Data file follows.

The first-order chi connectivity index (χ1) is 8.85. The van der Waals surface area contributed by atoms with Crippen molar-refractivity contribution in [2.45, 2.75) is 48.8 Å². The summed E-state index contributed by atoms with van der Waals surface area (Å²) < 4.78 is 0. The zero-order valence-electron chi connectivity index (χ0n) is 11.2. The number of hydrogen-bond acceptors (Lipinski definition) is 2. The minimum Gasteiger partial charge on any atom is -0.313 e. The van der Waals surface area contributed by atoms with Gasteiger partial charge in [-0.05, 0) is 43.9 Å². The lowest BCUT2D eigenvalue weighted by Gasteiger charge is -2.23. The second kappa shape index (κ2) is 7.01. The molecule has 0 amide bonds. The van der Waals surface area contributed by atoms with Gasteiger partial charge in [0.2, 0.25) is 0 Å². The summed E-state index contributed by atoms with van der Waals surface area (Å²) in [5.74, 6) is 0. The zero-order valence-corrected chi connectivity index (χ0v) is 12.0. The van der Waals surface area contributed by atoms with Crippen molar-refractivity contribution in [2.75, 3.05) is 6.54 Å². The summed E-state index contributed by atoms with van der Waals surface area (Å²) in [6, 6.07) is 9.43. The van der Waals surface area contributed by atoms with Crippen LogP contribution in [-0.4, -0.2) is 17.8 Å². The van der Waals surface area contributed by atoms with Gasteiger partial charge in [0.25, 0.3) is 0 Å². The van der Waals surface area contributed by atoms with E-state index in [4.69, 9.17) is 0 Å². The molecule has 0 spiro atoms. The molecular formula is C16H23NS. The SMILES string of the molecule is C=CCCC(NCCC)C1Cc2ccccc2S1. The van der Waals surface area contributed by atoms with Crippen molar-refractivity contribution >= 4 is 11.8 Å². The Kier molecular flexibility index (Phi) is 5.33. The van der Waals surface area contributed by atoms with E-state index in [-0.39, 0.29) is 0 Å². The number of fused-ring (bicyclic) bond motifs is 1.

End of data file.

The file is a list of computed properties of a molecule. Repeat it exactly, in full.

The first-order chi connectivity index (χ1) is 8.85. The van der Waals surface area contributed by atoms with Crippen molar-refractivity contribution in [2.45, 2.75) is 48.8 Å². The summed E-state index contributed by atoms with van der Waals surface area (Å²) < 4.78 is 0. The zero-order valence-electron chi connectivity index (χ0n) is 11.2. The number of hydrogen-bond acceptors (Lipinski definition) is 2. The minimum Gasteiger partial charge on any atom is -0.313 e. The van der Waals surface area contributed by atoms with Gasteiger partial charge in [-0.05, 0) is 43.9 Å². The lowest BCUT2D eigenvalue weighted by Gasteiger charge is -2.23. The second kappa shape index (κ2) is 7.01. The molecule has 0 amide bonds. The van der Waals surface area contributed by atoms with Gasteiger partial charge in [0.2, 0.25) is 0 Å². The summed E-state index contributed by atoms with van der Waals surface area (Å²) in [5.74, 6) is 0. The zero-order valence-corrected chi connectivity index (χ0v) is 12.0. The van der Waals surface area contributed by atoms with Crippen molar-refractivity contribution in [2.75, 3.05) is 6.54 Å². The summed E-state index contributed by atoms with van der Waals surface area (Å²) in [6, 6.07) is 9.43. The van der Waals surface area contributed by atoms with Crippen LogP contribution in [-0.4, -0.2) is 17.8 Å². The van der Waals surface area contributed by atoms with Gasteiger partial charge in [0.25, 0.3) is 0 Å². The van der Waals surface area contributed by atoms with E-state index in [4.69, 9.17) is 0 Å². The molecule has 0 spiro atoms. The molecular formula is C16H23NS. The SMILES string of the molecule is C=CCCC(NCCC)C1Cc2ccccc2S1. The van der Waals surface area contributed by atoms with Crippen molar-refractivity contribution >= 4 is 11.8 Å². The Kier molecular flexibility index (Phi) is 5.33. The van der Waals surface area contributed by atoms with E-state index in [-0.39, 0.29) is 0 Å². The number of fused-ring (bicyclic) bond motifs is 1.